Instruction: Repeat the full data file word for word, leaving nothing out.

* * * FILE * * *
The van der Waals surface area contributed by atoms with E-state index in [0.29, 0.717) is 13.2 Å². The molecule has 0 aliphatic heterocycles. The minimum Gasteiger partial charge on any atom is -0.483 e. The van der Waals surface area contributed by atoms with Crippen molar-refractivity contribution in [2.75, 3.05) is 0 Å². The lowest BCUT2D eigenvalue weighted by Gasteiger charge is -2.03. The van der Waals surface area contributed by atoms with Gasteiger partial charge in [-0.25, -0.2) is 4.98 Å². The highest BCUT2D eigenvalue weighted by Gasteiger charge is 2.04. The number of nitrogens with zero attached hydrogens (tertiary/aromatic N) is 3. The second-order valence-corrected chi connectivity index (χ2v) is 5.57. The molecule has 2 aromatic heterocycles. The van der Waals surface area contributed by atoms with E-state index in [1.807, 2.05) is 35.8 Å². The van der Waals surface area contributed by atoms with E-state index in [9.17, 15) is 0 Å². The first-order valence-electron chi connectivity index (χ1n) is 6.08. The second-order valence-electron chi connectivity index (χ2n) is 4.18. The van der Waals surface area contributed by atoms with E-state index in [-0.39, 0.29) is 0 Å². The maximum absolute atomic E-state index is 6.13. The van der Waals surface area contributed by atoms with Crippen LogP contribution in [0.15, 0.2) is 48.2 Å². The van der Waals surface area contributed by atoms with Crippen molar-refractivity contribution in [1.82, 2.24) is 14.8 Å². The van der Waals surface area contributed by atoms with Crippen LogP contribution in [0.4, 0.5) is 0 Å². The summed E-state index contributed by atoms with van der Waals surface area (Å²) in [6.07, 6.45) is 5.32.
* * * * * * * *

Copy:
The van der Waals surface area contributed by atoms with E-state index in [0.29, 0.717) is 13.2 Å². The molecule has 0 aliphatic heterocycles. The minimum Gasteiger partial charge on any atom is -0.483 e. The van der Waals surface area contributed by atoms with Crippen molar-refractivity contribution in [2.75, 3.05) is 0 Å². The lowest BCUT2D eigenvalue weighted by Gasteiger charge is -2.03. The van der Waals surface area contributed by atoms with Gasteiger partial charge in [-0.25, -0.2) is 4.98 Å². The highest BCUT2D eigenvalue weighted by Gasteiger charge is 2.04. The number of nitrogens with zero attached hydrogens (tertiary/aromatic N) is 3. The second-order valence-corrected chi connectivity index (χ2v) is 5.57. The molecule has 2 aromatic heterocycles. The van der Waals surface area contributed by atoms with E-state index in [1.807, 2.05) is 35.8 Å². The van der Waals surface area contributed by atoms with E-state index in [9.17, 15) is 0 Å². The first-order valence-electron chi connectivity index (χ1n) is 6.08. The second-order valence-electron chi connectivity index (χ2n) is 4.18. The van der Waals surface area contributed by atoms with E-state index in [-0.39, 0.29) is 0 Å². The maximum absolute atomic E-state index is 6.13. The van der Waals surface area contributed by atoms with Crippen LogP contribution in [0.15, 0.2) is 48.2 Å². The van der Waals surface area contributed by atoms with Crippen molar-refractivity contribution in [1.82, 2.24) is 14.8 Å². The van der Waals surface area contributed by atoms with Crippen LogP contribution in [0.4, 0.5) is 0 Å². The summed E-state index contributed by atoms with van der Waals surface area (Å²) in [6.07, 6.45) is 5.32.